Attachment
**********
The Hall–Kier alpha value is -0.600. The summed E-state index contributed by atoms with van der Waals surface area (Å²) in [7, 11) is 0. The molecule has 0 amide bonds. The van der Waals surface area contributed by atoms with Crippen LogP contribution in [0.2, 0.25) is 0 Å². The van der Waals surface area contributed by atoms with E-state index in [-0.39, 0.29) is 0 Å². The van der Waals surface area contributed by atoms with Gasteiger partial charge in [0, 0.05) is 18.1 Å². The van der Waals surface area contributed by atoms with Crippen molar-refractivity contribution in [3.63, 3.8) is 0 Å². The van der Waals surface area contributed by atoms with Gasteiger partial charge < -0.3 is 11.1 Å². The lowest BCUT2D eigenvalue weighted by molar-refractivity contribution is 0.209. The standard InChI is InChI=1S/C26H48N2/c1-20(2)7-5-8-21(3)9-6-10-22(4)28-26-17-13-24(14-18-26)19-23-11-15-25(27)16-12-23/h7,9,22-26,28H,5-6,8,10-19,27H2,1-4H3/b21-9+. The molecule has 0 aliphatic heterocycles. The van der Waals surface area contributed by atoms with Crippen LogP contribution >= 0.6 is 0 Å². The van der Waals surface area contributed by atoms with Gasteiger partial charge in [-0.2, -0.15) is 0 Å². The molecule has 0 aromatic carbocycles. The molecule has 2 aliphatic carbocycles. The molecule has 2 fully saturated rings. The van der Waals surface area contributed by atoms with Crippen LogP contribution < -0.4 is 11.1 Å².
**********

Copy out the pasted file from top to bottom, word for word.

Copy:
The Hall–Kier alpha value is -0.600. The summed E-state index contributed by atoms with van der Waals surface area (Å²) in [7, 11) is 0. The molecule has 0 amide bonds. The van der Waals surface area contributed by atoms with Crippen LogP contribution in [0.2, 0.25) is 0 Å². The van der Waals surface area contributed by atoms with E-state index in [-0.39, 0.29) is 0 Å². The van der Waals surface area contributed by atoms with Gasteiger partial charge in [0, 0.05) is 18.1 Å². The van der Waals surface area contributed by atoms with Crippen molar-refractivity contribution in [3.63, 3.8) is 0 Å². The van der Waals surface area contributed by atoms with Gasteiger partial charge < -0.3 is 11.1 Å². The lowest BCUT2D eigenvalue weighted by molar-refractivity contribution is 0.209. The standard InChI is InChI=1S/C26H48N2/c1-20(2)7-5-8-21(3)9-6-10-22(4)28-26-17-13-24(14-18-26)19-23-11-15-25(27)16-12-23/h7,9,22-26,28H,5-6,8,10-19,27H2,1-4H3/b21-9+. The molecule has 0 aliphatic heterocycles. The van der Waals surface area contributed by atoms with Crippen LogP contribution >= 0.6 is 0 Å². The van der Waals surface area contributed by atoms with Gasteiger partial charge in [-0.2, -0.15) is 0 Å². The molecule has 0 aromatic carbocycles. The molecule has 2 aliphatic carbocycles. The molecule has 2 fully saturated rings. The van der Waals surface area contributed by atoms with Crippen LogP contribution < -0.4 is 11.1 Å².